June 28 meeting set about Wallace Center
By M.J. Ellington
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MONTGOMERY — High-tech training, high-tech industrial hub and businesses involving robotics are all possibilities mentioned as uses for Decatur's old Lurleen B. Wallace Developmental Center property.
After years of speculation about future use for the closed state residential facility for people with mental retardation, area leaders will hear suggestions from economic experts at a 1:30 p.m. meeting June 28 at the center conference room.
State Department of Mental Health/Mental Retardation spokesman John Zeigler said the department wanted the meeting to present findings from a facilities study that Chicago based-Economic Research Associates and the Burrell Group architectural firm in Birmingham conducted.
Zeigler called the study a guide that DHM/MR, which owns the property, and area leaders can use to determine its best use. The potential impact of military Base Realignment and Closure on North Alabama makes the property potentially highly marketable for development, he said.
"If there are BRAC-related possibilities or other jobs that might come to the area, we want the Wallace Center on their radar screen," Zeigler said.
Zeigler said the facilities study gives recommendations about the best use for the property, but does not suggest specific businesses and industries.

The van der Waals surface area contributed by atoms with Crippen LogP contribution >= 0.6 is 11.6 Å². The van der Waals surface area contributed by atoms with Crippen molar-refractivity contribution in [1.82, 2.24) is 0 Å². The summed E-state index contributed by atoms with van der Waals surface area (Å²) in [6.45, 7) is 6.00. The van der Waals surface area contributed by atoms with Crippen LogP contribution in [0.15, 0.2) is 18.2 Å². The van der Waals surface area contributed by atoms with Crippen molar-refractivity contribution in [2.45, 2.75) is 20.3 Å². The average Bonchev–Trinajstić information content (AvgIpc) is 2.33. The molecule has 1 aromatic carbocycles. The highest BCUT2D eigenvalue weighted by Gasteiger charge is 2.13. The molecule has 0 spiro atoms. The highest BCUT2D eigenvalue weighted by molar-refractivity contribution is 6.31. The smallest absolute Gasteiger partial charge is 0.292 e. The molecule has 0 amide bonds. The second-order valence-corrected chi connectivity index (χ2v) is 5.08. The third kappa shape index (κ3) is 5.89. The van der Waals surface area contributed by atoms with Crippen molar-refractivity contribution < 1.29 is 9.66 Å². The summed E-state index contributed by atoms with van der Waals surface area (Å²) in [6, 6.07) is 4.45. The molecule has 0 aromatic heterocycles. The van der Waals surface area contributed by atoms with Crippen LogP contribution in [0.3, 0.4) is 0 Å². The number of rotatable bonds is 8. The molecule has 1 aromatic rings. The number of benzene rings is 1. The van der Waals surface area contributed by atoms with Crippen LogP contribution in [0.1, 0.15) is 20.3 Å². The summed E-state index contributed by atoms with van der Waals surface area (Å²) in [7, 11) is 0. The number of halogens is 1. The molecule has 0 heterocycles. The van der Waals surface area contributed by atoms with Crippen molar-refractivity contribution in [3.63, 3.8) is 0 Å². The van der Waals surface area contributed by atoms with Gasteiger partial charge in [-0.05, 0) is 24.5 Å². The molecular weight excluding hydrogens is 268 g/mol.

"Our goal is to hand out the plan, go over recommendations and let people ask questions," Zeigler said. "The plan will suggest types of uses, but not specifics."
He called the meeting an important opportunity for mental health and local officials to work together on a plan.
The property once housed a 21-building residential facility for people with mental retardation, but the state no longer uses the property. DMH/MR looked for alternative uses for the property as a result.
The department also owns other property across the state for which the group also did facilities studies, he said.
Zeigler said DMH/MR wants to use the property in a way that benefits the clients the department serves and also serves the community. Not all beneficial uses are institutional, he said.
As an example, Zeigler said DMH/MR owns MacFarland Mall, a moneymaking retail center in Tuscaloosa with department stores, a movie theater and other shops.
Morgan County lawmakers began getting notices about the meeting late last week. Rep. Bill Dukes, D-Decatur, said he believes area officials see the property as a site for "highest-end, high-technology multi-use" industry and businesses with high-salary jobs.
Dukes said area leaders should welcome the results of the study and the chance to start on cohesive planning. Up to now, leaders had interest in planning, but heard different ideas from different special interest groups.
More than three years ago, Rep. Micky Hammon, R-Decatur, said he believed the property is a good site for a high-tech training hub
"The possibilities are endless. I see this as a place for high-tech training for all North Alabama, perhaps for the whole state," said Hammon.
The legislator said the 160-acre Wallace site is a logical spot to train people to work in the state's growing number of high-tech industries.
Hammon said the site could incorporate job training as well as industrial sites.
Rep. Ronald Grantland, D-Hartselle, said he would like to see a portion of the property used for a new health department site, but the site is large enough to accommodate high-tech corporations as well.
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